This invention relates to switched mode power supplies and, more particularly, to a buck converter capable of automatically suppressing voltage transients.

BACKGROUND OF THE INVENTION

A buck converter is a switched mode power supply that switches a first input voltage to a second, lower output voltage. Essentially a voltage regulator, the buck converter is also known as a down switcher, a step-down converter, and a switch mode regulator. Characteristic elements in a typical buck converter include inductors, capacitors, diodes, and metal-oxide semiconductor field-effect transistors (MOSFETs) for switching operations.

When a load is applied to the output of the buck converter, the output voltage will generally drop. The drop in voltage is due to such factors as the internal resistance, internal inductance, and other characteristics of the buck converter. The drop in output voltage often has a temporary, or transient, component that is below the “steady state” voltage produced by the load.

In some circumstances, the temporary drop, or “droop,” in output voltage can cause problems for the load circuitry. The voltage “droop” is typically managed by using one or more capacitors with low inductance and low equivalent series resistance (ESR), such as ceramic capacitors. For high performance power supplies, several of these specially featured capacitors may be necessary. Such capacitors, however, are both costly and bulky.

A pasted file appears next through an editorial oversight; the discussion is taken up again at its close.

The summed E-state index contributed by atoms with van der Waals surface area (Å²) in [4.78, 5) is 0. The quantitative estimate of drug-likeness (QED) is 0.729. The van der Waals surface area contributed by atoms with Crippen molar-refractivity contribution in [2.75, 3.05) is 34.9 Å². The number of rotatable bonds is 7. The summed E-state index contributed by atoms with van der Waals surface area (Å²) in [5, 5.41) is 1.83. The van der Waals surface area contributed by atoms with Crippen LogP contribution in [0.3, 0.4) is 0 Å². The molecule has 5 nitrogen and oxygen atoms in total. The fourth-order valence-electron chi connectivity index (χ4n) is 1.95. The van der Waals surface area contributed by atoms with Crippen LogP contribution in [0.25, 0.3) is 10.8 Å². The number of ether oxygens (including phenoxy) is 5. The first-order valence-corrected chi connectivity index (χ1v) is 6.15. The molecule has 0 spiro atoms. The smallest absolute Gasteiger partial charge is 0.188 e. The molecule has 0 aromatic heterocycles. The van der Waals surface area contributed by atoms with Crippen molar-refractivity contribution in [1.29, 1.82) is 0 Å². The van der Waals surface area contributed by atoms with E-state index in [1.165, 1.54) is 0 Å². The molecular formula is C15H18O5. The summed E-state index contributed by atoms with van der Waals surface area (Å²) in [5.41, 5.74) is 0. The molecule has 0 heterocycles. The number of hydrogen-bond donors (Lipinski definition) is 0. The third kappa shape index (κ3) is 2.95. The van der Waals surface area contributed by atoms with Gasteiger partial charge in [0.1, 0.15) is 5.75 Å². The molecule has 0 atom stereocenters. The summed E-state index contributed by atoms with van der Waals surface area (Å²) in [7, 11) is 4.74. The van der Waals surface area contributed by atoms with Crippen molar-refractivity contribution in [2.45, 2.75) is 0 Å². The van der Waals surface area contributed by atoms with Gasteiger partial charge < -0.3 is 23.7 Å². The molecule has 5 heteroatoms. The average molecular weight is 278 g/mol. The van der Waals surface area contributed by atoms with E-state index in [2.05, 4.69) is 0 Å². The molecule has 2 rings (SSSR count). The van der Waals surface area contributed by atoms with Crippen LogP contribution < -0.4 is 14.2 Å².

Thus, a need exists for a buck converter that addresses the shortcomings of the prior art.

BRIEF DESCRIPTION OF THE DRAWINGS

FIG. 1 is a circuit diagram of a four-phase non-synchronous buck converter of the prior art;

FIG. 2 is a circuit diagram of the buck converter according to some embodiments of the invention;

FIG. 3 is a block diagram of an override control circuit used by the buck converter of FIG. 2 according to some embodiments of the invention;

FIG. 4 is a block diagram of a second override control circuit used by the buck converter of FIG. 2 according to some embodiments of the invention;

FIG. 5 is a block diagram of a voltage sense circuit used by the buck converter of FIG. 2 according to some embodiments of the invention;

FIG. 6 is a block diagram of a load current sense circuit used by the buck converter of FIG. 2 according to some embodiments of the invention;

FIG. 7 is a flow diagram showing operation of the override control circuit of FIG. 3 according to some embodiments of the invention;

FIG. 8 is a flow diagram showing operation of the override control circuit of FIG. 4 according to some embodiments of the invention;

FIG. 9 is a sample waveform of the override pulse generated by the buck converter of FIG. 2 according to some embodiments of the invention;

FIG. 10A is a waveform of the output voltage of the buck converter of FIG. 2 when an 85 A load is applied with no transient suppression according to some embodiments of the invention;

FIG. 10B is a waveform of the output voltage of the buck converter of FIG. 2 when an 85 A load is applied with transient suppression according to some embodiments of the invention;

FIG. 11A is a waveform of the output voltage of the buck converter of FIG. 2 when a 45 A step in load is applied with no transient suppression according to some embodiments of the invention; and

FIG. 11B is a waveform of the output voltage of the buck converter of FIG. 2 when a 45 A load is applied with transient suppression according to some embodiments of the invention.

DETAILED DESCRIPTION